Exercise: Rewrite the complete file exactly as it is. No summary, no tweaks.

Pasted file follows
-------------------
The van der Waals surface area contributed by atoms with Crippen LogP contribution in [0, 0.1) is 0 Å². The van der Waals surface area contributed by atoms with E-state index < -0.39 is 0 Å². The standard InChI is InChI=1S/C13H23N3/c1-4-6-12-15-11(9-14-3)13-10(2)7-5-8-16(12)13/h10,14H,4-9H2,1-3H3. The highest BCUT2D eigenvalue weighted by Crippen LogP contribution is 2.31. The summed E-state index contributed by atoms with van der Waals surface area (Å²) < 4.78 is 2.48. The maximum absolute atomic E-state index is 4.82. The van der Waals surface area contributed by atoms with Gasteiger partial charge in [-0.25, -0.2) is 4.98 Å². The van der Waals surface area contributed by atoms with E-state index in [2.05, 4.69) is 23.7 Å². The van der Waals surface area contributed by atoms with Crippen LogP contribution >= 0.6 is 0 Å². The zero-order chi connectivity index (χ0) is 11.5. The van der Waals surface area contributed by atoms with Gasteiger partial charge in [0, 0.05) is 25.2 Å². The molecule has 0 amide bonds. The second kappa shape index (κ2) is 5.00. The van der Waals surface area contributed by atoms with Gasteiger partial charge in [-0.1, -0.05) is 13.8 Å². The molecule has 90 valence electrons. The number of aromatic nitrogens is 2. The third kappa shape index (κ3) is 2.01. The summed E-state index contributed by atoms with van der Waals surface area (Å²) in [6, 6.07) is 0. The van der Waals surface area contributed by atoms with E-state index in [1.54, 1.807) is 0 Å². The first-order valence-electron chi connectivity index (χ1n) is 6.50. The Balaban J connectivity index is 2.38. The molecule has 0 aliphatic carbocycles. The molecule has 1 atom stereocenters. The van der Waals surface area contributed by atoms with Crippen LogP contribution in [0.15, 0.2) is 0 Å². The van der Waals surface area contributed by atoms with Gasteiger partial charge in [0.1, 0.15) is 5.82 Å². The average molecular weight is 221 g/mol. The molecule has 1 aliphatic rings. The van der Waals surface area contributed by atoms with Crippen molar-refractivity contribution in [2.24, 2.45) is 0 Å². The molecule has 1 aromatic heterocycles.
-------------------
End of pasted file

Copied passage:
The van der Waals surface area contributed by atoms with Crippen LogP contribution in [0, 0.1) is 0 Å². The van der Waals surface area contributed by atoms with E-state index < -0.39 is 0 Å². The standard InChI is InChI=1S/C13H23N3/c1-4-6-12-15-11(9-14-3)13-10(2)7-5-8-16(12)13/h10,14H,4-9H2,1-3H3. The highest BCUT2D eigenvalue weighted by Crippen LogP contribution is 2.31. The summed E-state index contributed by atoms with van der Waals surface area (Å²) < 4.78 is 2.48. The maximum absolute atomic E-state index is 4.82. The van der Waals surface area contributed by atoms with Gasteiger partial charge in [-0.25, -0.2) is 4.98 Å². The van der Waals surface area contributed by atoms with E-state index in [2.05, 4.69) is 23.7 Å². The van der Waals surface area contributed by atoms with Crippen LogP contribution >= 0.6 is 0 Å². The zero-order chi connectivity index (χ0) is 11.5. The van der Waals surface area contributed by atoms with Gasteiger partial charge in [0, 0.05) is 25.2 Å². The molecule has 0 amide bonds. The second kappa shape index (κ2) is 5.00. The van der Waals surface area contributed by atoms with Gasteiger partial charge in [-0.1, -0.05) is 13.8 Å². The molecule has 90 valence electrons. The number of aromatic nitrogens is 2. The third kappa shape index (κ3) is 2.01. The summed E-state index contributed by atoms with van der Waals surface area (Å²) in [6, 6.07) is 0. The van der Waals surface area contributed by atoms with E-state index in [1.54, 1.807) is 0 Å². The first-order valence-electron chi connectivity index (χ1n) is 6.50. The Balaban J connectivity index is 2.38. The molecule has 0 aliphatic carbocycles. The molecule has 1 atom stereocenters. The van der Waals surface area contributed by atoms with Crippen LogP contribution in [0.15, 0.2) is 0 Å². The van der Waals surface area contributed by atoms with Gasteiger partial charge in [0.1, 0.15) is 5.82 Å². The average molecular weight is 221 g/mol. The molecule has 1 aliphatic rings. The van der Waals surface area contributed by atoms with Crippen molar-refractivity contribution in [2.24, 2.45) is 0 Å². The molecule has 1 aromatic heterocycles.